Aiming to boost their sagging numbers, the Boy Scouts are launching a million-dollar campaign to draw more Latinos, a group that has long resisted Scouting’s appeal.
But the Scouts’ national officials acknowledge that it may be a tough sell. Only three of every 100 Scouts are Latino, and some immigrant families see such groups as an indulgence of the well-to-do in their home countries. Some also bristle at the uniforms.
“We go in in a uniform that looks like the Border Patrol,” said Paul Moore, head of the Scouts’ Los Angeles Area Council. “Then we ask [adult volunteers] to fill out complex applications that ask for their Social Security numbers. I think we’ve found some good ways in L.A. to deal with some of these things, but we have to do a better job of getting parents to see Scouting as something that aligns with their hopes and dreams for their kids.”
For 2009, the Scouts have targeted six heavily Latino areas across the U.S., including Fresno and San Jose, for a pilot program called Hispanic Initiatives. Radio commercials, public service announcements and messages on such social networking websites as Facebook will underscore the similarity between Scouting’s ideals and traditional Latino family values, officials said.
The effort -- which also focuses on New York; Chicago; Orlando, Fla.; and Harlingen, Texas -- will stress the hiring of more Latino staff, a goal the organization has set for its 304 local councils across the U.S.
“We’re telling them you need your staff to mirror the community you’re trying to serve,” said Marcos Nava, the Scouting executive in charge of the campaign. “We have about 3,000 professionals -- full-time employees -- but only 194 are bilingual and bicultural.”
Language has been a stumbling block to recruitment, especially to letting immigrant parents know more about Scouting programs. “I can’t tell you how many times I’ve heard the same thing from local councils,” Nava said. “ ‘If only we had someone who spoke Spanish.’ ”
Some ongoing programs will be stepped up. Scouts and their leaders will have access to more Spanish materials, such as the Manual del Wolf, a translation -- published a few years ago -- of the Cub Scouts’ Wolf Handbook. Additional ethnically targeted efforts, such as the popular Scouting and Soccer program, will be devised. More high-profile Latinos will be wooed to serve on local boards.
Scouting executives consider Hispanic Initiatives, which is being managed by a Washington, D.C., marketing firm, crucial to the organization’s long-term viability.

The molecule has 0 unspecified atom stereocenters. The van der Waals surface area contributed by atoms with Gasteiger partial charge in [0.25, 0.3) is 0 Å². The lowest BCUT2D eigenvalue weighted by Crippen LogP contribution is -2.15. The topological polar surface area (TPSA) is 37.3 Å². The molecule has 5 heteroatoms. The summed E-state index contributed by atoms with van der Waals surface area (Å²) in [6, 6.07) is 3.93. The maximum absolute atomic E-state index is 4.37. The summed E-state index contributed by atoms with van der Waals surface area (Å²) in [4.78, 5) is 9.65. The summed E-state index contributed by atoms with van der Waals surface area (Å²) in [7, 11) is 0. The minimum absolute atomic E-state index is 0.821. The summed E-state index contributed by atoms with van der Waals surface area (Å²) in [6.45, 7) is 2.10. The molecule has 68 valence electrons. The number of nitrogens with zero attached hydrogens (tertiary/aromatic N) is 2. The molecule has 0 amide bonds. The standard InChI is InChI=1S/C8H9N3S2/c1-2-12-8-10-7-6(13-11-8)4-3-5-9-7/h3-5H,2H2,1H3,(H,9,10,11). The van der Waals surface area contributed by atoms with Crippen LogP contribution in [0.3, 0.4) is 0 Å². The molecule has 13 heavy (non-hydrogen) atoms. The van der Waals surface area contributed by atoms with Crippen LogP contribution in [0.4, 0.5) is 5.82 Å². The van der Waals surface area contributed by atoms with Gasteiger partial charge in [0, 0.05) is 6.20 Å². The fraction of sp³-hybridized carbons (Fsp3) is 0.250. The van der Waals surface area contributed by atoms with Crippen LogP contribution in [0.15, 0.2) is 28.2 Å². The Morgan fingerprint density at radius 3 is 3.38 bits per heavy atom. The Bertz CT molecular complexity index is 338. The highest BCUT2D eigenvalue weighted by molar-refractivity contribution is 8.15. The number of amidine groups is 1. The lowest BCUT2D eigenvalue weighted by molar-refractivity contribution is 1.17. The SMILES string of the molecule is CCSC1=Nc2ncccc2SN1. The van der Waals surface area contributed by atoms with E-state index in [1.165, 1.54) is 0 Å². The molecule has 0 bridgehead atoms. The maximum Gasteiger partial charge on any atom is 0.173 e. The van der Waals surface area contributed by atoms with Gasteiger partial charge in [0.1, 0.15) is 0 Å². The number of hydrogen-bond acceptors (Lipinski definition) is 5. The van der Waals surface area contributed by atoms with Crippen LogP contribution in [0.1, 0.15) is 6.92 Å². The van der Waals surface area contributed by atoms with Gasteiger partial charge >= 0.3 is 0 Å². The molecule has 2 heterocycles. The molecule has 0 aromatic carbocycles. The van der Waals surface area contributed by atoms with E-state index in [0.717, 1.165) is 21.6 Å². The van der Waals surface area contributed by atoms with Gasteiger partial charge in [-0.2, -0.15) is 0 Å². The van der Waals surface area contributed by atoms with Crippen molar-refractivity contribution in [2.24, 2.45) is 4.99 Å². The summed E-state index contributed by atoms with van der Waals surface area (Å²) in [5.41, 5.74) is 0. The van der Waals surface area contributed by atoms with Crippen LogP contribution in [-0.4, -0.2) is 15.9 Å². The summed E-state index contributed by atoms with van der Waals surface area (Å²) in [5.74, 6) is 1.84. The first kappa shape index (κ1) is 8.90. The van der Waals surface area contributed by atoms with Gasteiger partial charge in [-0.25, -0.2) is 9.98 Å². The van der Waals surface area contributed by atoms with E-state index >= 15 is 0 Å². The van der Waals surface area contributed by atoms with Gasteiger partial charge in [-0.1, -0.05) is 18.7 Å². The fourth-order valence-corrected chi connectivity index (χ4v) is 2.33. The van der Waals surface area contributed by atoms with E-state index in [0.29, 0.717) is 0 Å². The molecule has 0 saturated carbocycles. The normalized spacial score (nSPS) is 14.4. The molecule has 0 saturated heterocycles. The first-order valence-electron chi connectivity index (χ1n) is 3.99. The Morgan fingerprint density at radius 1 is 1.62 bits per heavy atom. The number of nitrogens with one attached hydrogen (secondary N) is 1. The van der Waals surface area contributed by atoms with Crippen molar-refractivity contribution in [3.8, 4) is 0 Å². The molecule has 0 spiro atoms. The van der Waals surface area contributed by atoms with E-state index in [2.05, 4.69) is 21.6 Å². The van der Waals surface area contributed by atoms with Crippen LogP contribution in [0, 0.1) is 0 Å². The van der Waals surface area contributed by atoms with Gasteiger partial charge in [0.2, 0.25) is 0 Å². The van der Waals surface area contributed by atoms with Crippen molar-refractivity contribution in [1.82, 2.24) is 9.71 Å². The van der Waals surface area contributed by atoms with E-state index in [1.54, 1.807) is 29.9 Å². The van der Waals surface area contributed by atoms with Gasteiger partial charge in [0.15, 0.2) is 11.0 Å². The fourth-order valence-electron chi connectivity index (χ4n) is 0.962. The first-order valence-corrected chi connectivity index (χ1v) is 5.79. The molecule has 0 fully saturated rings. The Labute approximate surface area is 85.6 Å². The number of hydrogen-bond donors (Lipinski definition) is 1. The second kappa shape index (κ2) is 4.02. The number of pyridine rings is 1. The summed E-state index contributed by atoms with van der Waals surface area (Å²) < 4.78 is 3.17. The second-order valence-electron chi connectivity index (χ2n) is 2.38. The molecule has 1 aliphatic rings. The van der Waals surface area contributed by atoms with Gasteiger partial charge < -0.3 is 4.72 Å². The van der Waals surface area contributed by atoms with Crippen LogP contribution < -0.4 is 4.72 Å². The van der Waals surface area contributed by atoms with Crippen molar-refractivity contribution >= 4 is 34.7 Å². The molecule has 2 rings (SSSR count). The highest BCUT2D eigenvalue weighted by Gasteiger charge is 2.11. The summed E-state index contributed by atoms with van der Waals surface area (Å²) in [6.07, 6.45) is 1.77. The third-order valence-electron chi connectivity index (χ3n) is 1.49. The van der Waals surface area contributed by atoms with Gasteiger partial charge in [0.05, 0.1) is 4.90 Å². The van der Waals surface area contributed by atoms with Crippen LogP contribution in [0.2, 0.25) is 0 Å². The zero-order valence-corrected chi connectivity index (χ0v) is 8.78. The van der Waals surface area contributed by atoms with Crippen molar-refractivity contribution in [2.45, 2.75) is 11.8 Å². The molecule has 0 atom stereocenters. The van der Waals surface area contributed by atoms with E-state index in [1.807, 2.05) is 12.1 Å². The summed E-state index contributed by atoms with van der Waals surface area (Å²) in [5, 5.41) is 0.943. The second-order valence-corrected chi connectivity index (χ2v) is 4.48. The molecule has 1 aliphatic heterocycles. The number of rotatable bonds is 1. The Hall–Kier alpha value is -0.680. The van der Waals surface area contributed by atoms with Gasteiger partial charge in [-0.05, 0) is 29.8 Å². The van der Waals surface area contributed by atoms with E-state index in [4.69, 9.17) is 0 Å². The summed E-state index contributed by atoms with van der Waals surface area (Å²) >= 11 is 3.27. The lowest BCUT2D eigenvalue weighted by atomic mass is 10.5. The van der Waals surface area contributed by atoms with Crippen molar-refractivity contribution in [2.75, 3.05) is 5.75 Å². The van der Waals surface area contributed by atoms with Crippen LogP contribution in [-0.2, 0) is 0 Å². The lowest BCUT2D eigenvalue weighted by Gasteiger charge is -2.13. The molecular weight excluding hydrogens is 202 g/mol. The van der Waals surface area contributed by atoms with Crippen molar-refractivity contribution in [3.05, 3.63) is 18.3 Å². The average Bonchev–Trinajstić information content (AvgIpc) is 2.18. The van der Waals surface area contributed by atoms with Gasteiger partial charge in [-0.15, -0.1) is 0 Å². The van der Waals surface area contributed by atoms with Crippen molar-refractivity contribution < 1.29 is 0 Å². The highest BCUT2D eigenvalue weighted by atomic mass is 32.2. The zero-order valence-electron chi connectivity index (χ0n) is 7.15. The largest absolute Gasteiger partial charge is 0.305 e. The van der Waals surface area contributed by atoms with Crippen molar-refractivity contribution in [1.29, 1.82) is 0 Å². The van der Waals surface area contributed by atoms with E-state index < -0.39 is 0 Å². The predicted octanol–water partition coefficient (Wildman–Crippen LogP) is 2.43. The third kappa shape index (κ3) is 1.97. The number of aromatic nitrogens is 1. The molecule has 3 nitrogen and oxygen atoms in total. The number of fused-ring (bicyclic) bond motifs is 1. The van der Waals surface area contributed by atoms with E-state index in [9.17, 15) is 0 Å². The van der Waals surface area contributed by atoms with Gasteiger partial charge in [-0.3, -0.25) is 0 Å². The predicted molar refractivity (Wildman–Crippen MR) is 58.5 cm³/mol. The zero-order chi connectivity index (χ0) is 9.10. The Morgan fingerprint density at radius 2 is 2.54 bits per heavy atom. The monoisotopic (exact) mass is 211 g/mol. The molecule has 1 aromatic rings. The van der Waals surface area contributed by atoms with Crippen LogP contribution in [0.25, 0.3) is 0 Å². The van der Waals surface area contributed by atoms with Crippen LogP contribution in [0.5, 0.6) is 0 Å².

“It can’t be all Norman Rockwell Caucasian guys like me,” said John Richers, the director of Fresno’s Boy Scout council. “I’m hoping that Scouting tomorrow looks more like Marcos Nava than John Richers. We have to make sure we still have relevance in the new America, if you will.”
That’s not a new concern.
“It’s a very familiar story,” said Jay Mechling, an Eagle Scout who went on to become a UC Davis professor of American studies. “It’s been nearly 100 years that they’ve been trying to figure this out.”
Founded in 1910, the Boy Scouts of America sought to build character and shield youths from unhealthy urban influences.
It was “city rot,” declared one of the founders, that “has turned such a large proportion of our robust, manly, self-reliant boyhood into a lot of flat-chested cigarette smokers.”
For decades, the Scouts were mainly white and middle-class, despite occasionally successful efforts to draw inner-city minorities.
But their ranks have been thinning for years, despite periodic efforts to brighten their 1950s image.
The Boy Scouts offer a merit badge in cinematography and lessons against copyright infringement. They offer co-ed after-school and adventure programs.
Until a redo last year, they were wearing uniforms designed by Oscar de la Renta. Still, their numbers fell from more than 4 million in the early 1990s to about 3 million today.
Video games and computers have kept kids indoors and out of Scouts, some officials say. Headlines about phony recruitment numbers, as well as the Scouts’ heavily publicized positions against atheism and homosexuality, have not helped, with schools in some areas reconsidering their long-standing support of Scout troops.
While the U.S. Latino population has grown by more than 50% since 1990, few have a family member with fond memories of poking Scout campfires or mastering the Cat’s Paw knot.
“The vast majority can honestly say their grandfathers, fathers and uncles were not in Scouting as youths,” says a fact sheet from the Scouts’ marketing division. “This is an unfortunate reality when one takes into account that Hispanic Americans/Latinos are among the most ‘brand loyal’ consumers in this country.”